Vertullo is one of the members of the McKees Point Development Group, a volunteer committee convened by Cherepko that also includes Angelia Christina of the McKeesport Housing Authority; Shaun Kennedy, owner of Barrier Protection Systems; Michele Matuch, retired executive director of the McKeesport Hospital Foundation; James R. Miller, an attorney and insurance broker with ties to the city; Mark O'Hern, CEO of UPMC East and UPMC McKeesport; A.J. Tedesco, the city's community development director; and Jason Togyer, executive director of Tube City Community Media Inc.
Vertullo told council that the group has obtained a corporate charter and two weeks ago was ruled a tax-exempt charitable corporation by the Internal Revenue Service.
To raise awareness of the potential along the city's riverfront, the development group on May 24 held a free concert at Gergely Park featuring a local group, The Seams. The next concert is scheduled for Friday and will feature Johnny Cardo at 6 p.m. and Mark Rose, formerly of The Spitalfields, at 7 p.m., Vertullo said.
About 200 people attended the Seams concert, Cherepko said.
The study lists a variety of local, state and federal sources for funding that could be leveraged to rehabilitate the Penn-McKee, including the county's Community Investment and Tourism Fund, federal tax credits, the state's Redevelopment Assistance Capital Program and the newly created Federal Opportunity Zone Program.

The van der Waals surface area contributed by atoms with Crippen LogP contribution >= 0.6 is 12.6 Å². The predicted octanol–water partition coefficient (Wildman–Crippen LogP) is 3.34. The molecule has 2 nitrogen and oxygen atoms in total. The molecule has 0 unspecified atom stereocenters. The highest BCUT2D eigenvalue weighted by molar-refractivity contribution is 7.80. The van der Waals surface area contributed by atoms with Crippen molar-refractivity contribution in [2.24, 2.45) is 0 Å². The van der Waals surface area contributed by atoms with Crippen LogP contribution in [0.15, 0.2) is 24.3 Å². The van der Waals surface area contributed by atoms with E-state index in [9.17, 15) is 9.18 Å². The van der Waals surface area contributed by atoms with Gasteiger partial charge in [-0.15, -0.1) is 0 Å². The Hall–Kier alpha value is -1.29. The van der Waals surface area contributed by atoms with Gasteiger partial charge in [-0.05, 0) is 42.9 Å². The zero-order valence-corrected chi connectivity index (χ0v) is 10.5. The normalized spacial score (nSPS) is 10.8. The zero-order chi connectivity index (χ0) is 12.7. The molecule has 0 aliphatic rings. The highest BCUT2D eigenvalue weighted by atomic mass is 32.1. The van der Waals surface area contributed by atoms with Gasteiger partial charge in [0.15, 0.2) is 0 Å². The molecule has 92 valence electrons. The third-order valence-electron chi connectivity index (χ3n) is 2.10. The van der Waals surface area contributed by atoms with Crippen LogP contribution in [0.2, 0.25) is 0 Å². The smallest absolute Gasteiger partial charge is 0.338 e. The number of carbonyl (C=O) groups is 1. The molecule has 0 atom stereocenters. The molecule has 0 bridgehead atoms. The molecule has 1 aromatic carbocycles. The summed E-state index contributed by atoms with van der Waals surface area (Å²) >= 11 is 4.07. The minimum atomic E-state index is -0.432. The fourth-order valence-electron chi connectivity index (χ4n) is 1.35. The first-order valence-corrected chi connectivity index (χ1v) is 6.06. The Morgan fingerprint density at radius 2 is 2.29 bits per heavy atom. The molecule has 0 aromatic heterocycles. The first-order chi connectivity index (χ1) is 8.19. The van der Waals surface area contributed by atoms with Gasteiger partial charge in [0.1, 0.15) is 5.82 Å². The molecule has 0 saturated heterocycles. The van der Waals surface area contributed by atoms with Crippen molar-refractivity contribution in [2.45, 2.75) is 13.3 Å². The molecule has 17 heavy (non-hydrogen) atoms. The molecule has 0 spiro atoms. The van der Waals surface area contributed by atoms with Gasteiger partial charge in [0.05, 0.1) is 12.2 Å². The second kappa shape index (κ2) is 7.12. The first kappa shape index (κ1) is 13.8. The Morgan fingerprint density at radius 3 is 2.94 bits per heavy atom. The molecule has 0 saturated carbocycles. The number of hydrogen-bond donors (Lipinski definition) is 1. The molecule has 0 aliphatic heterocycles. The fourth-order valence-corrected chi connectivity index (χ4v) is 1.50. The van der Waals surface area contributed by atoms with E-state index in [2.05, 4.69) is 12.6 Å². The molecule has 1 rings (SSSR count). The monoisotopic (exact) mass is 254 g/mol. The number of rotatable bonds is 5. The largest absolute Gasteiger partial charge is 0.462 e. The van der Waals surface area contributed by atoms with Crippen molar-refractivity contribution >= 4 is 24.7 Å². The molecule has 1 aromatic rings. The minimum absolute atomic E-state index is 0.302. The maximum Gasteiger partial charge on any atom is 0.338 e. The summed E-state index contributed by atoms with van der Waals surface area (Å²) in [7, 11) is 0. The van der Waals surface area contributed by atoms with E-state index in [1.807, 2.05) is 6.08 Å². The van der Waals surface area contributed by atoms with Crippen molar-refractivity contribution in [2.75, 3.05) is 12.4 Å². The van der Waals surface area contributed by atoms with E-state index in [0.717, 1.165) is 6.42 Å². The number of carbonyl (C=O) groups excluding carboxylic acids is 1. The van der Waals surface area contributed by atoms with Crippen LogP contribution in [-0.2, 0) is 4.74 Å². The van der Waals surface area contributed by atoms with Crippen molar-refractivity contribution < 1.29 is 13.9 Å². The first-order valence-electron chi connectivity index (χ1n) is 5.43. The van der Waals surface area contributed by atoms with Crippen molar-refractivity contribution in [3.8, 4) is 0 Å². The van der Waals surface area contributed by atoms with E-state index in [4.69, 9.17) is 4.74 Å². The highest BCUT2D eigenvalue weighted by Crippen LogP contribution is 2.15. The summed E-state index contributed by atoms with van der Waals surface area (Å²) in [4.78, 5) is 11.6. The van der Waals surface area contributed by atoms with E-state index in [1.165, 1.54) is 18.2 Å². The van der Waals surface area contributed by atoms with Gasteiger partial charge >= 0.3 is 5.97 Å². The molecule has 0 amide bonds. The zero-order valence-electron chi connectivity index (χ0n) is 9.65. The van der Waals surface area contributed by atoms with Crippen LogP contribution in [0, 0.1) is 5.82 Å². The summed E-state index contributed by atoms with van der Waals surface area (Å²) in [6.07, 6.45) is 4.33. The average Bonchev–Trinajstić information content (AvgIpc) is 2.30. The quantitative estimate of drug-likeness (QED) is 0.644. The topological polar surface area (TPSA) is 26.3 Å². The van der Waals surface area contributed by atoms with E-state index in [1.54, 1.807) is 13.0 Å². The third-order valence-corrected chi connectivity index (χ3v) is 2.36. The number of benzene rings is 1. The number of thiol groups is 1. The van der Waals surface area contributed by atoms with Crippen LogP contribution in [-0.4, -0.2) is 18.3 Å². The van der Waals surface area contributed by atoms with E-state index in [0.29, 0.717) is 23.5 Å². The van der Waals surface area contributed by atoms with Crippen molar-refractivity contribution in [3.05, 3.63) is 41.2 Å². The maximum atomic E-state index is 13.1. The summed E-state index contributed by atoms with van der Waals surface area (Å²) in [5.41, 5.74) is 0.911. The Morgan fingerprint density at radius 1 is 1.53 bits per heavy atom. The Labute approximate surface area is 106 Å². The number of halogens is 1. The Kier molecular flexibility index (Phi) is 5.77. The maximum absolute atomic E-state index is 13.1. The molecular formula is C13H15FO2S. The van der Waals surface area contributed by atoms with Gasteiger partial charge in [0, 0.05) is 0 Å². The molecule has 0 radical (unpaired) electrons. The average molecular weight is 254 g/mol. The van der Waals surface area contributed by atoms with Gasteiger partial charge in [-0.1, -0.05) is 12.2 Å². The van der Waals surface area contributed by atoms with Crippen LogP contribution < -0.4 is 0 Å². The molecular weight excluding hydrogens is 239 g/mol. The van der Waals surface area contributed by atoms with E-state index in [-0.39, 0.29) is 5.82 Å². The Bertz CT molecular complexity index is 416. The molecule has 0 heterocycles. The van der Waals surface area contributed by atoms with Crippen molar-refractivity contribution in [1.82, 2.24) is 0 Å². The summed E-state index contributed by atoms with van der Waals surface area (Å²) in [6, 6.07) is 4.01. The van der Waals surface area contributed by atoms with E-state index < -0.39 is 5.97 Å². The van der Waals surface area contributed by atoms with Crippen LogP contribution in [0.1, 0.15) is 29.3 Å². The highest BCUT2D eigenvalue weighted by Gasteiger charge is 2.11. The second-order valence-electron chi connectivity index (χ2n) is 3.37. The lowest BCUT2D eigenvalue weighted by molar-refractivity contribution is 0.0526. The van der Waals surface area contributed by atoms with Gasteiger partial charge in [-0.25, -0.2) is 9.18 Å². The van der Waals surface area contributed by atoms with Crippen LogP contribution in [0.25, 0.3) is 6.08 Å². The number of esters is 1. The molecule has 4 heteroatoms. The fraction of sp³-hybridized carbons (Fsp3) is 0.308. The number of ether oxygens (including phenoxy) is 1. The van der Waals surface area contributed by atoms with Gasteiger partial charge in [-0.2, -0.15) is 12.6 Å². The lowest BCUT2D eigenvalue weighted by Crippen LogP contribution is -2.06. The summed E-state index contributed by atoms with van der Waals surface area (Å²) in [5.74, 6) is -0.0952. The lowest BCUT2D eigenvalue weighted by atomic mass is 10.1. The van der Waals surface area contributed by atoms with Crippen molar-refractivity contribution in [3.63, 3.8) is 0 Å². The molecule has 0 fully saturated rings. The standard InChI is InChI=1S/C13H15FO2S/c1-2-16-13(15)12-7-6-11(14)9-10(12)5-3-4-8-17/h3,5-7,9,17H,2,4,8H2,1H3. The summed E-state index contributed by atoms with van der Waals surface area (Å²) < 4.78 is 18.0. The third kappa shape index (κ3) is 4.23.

In addition, the study recommends outreach to foundations and financial institutions that invest in economically distressed areas.
But Craig and Skowron caution: "The path to reuse of this site will not be a short one."
The Penn-McKee, they note, "has sat vacant for 25 years. Generating the momentum and the $12-million-plus of funding to finance renovation will take at a minimum two years. Funds are needed for project management and to develop budgets based on architectural and engineering evaluation."
And, they write, "asbestos abatement will need to occur before any renovations can begin" but add that completing that work --- as well as any interior demolition --- will make the building "much more presentable to potential users or investors."
"There's been a lot of buzz surrounding the report on social media because the Young Preservationists announced its completion," Vertullo said.
City officials did not want to release the study publicly until it was presented to council, she said.
She encouraged council or residents to contact Cherepko's office for additional information or to discuss the report's funding.
Vertullo also noted that the McKeesport Regional History & Heritage Center has scheduled a panel discussion for June 29 called "The Past, Present and Future of the Penn-McKee Hotel" to talk about the report.
Jason Togyer is editor of The Tube City Almanac and volunteer executive director of Tube City Community Media Inc. He may be reached at firstname.lastname@example.org.
CONFLICT OF INTEREST: The author is a member of the McKees Point Development Group, mentioned in this story. No one associated with the city or the group reviewed this article prior to publication and neither the city nor any employee has any editorial control over Tube City Almanac. This article was held until after the public release of the report to all media outlets.
Originally published June 05, 2019.